Talbot Tower, Kilkenny
Talbot’s Tower, the south-west angle of the city’s Hightown fortifications. The excavation uncovered rare evidence for the earliest Anglo-Norman defences on the site. These comprised a deep ditch which was overlooked by an enormous earthen bank which would have been topped by a stout oak palisade. Sealed beneath the bank was an ancient agricultural soil from which barley grains were obtained. These were radiocarbon dated to the ninth century AD and provide the oldest definite evidence for agricultural activity from the Kilkenny area. The earthen defences were replaced in the mid-13th century by the stone tower and walls, which survived relatively intact until the 20th century. Conservation work is ongoing at Talbot’s tower and it is envisaged a public park will be built around the tower in the near future.
Butler House was home to the Earls of Ormonde who also built Kilkenny Castle. Sweeping staircases, ma...
View from the roof of the hotel
the wonderful castle yard in kilkenny just opposite the kilkenny castle,which was owned by the butler...
Left Bank, former Bank of Ireland was constructed in 1870 to a design by Sandham Symes. The Building ...
kilkenny Castle shot from the rose garden.is a castle built in 1195 by william marshall to control a...
Europe is generally agreed to be the birthplace of western culture, including such legendary innovations as the democratic nation-state, football and tomato sauce.
The word Europe comes from the Greek goddess Europa, who was kidnapped by Zeus and plunked down on the island of Crete. Europa gradually changed from referring to mainland Greece until it extended finally to include Norway and Russia.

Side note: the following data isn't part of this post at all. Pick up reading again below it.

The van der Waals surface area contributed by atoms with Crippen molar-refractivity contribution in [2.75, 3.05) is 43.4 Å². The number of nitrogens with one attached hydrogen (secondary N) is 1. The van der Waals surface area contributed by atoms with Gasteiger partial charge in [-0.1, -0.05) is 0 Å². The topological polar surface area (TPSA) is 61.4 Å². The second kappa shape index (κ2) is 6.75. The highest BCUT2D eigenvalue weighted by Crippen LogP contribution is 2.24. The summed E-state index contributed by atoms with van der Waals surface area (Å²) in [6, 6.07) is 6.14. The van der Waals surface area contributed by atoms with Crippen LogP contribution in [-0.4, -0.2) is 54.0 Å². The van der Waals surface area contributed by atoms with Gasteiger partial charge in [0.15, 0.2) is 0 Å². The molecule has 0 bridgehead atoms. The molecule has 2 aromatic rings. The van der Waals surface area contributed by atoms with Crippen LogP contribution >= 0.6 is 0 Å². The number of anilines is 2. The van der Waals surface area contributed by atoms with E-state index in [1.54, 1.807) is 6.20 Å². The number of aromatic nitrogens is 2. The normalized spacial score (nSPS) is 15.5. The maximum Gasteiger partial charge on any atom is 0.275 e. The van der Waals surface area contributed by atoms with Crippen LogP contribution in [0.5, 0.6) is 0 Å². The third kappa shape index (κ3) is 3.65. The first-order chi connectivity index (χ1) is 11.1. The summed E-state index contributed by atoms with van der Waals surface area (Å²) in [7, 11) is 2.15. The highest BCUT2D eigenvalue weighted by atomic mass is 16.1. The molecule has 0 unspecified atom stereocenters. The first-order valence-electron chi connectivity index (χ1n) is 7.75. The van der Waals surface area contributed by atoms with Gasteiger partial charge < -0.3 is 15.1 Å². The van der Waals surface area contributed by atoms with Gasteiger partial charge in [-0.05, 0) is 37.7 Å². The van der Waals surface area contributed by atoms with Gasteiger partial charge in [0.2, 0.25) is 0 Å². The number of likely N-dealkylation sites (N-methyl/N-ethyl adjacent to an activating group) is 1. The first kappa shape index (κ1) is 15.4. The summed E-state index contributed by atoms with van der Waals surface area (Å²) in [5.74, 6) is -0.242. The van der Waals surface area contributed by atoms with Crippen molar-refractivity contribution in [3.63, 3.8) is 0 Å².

Don't be confused that Europe is called a continent without looking like an island, the way the other continents do. It's okay. The Ural mountains have steadily been there to divide Europe from Asia for the last 250 million years. Russia technically inhabits "Eurasia".
Europe is presently uniting into one political and economic zone with a common currency called the Euro. The European Union originated in 1993 and is now composed of 27 member states. Its headquarters is in Brussels, Belgium.
Do not confuse the EU with the Council of Europe, which has 47 member states and dates to 1949. These two bodies share the same flag, national anthem, and mission of integrating Europe. The headquarters of the Council are located in Strasbourg, France, and it is most famous for its European Court of Human Rights.
In spite of these two bodies, there is still no single Constitution or set of laws applying to all the countries of Europe. Debate rages over the role of the EU in regards to national sovereignty. As of January 2009, the Lisbon Treaty is the closest thing to a European Constitution, yet it has not been approved by all the EU states.
Text by Steve Smith.